Objectives: This study aimed to determine the factors associated with reducing exposure to secondhand smoke among children in households of rural Bangladesh. Methods: A cross-sectional study of 410 smokers and non-smokers, in 6 villages of Munshigonj district was conducted. Data were collected randomly using a self-administrative questionnaire. Differences between variables were assessed using Chi-square or Fisher's exact test (as appropriate). Univariate and multivariate logistic regression models were used to investigate associations. All results were presented as unadjusted and adjusted odds ratios with a 95% confidence interval. The level of statistical significance was reached when p < 0.05. Results: A smoker in the household was determined to be a risk factor associated with exposure of other household members to secondhand smoke (p < 0.001). Higher education, strict implementation of household smoke-free rules, a higher influence of social norms and culture, as well as moderate knowledge on exposure to secondhand smoke were considered as preventive factors associated with exposure of others in the home to secondhand smoke. Conclusion: Exposure to secondhand smoke is an extensive and preventable risk factor for children, and reducing exposure to secondhand smoke will have a largely positive effect in the community. An effective public health intervention model may reduce secondhand smoking.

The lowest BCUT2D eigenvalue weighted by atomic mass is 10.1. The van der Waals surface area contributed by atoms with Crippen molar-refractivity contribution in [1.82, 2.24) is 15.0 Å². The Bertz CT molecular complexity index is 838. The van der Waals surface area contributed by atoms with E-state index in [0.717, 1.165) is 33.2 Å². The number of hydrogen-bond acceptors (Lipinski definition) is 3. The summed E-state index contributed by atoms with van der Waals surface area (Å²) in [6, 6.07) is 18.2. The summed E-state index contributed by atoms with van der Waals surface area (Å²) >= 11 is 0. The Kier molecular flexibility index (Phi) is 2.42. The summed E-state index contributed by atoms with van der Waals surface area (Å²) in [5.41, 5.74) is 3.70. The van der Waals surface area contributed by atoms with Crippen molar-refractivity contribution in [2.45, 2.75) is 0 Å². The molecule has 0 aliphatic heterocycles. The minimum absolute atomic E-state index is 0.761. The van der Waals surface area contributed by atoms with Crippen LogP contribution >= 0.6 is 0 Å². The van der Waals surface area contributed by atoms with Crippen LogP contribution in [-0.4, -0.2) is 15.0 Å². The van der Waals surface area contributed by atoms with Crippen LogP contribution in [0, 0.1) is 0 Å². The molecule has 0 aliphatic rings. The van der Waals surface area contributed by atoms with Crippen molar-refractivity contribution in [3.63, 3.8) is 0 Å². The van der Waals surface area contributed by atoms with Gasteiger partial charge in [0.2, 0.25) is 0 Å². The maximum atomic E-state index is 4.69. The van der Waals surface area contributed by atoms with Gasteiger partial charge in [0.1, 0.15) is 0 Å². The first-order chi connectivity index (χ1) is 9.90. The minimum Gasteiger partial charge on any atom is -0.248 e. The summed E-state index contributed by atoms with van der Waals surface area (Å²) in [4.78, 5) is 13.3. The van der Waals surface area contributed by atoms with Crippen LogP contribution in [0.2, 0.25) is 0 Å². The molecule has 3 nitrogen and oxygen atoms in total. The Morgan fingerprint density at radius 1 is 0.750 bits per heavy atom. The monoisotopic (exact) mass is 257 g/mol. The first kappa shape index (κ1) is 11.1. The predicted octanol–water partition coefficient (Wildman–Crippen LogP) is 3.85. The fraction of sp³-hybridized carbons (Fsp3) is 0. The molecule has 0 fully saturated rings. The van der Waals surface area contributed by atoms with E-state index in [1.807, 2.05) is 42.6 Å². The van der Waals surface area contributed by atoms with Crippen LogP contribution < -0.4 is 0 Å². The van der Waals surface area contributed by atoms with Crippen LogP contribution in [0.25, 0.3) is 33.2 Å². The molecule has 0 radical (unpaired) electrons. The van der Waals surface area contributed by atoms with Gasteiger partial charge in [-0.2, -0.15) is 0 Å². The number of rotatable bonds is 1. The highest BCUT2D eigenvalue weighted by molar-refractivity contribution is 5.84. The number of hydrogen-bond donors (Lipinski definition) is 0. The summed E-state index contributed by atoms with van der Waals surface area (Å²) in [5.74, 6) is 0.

- Secondhand smoking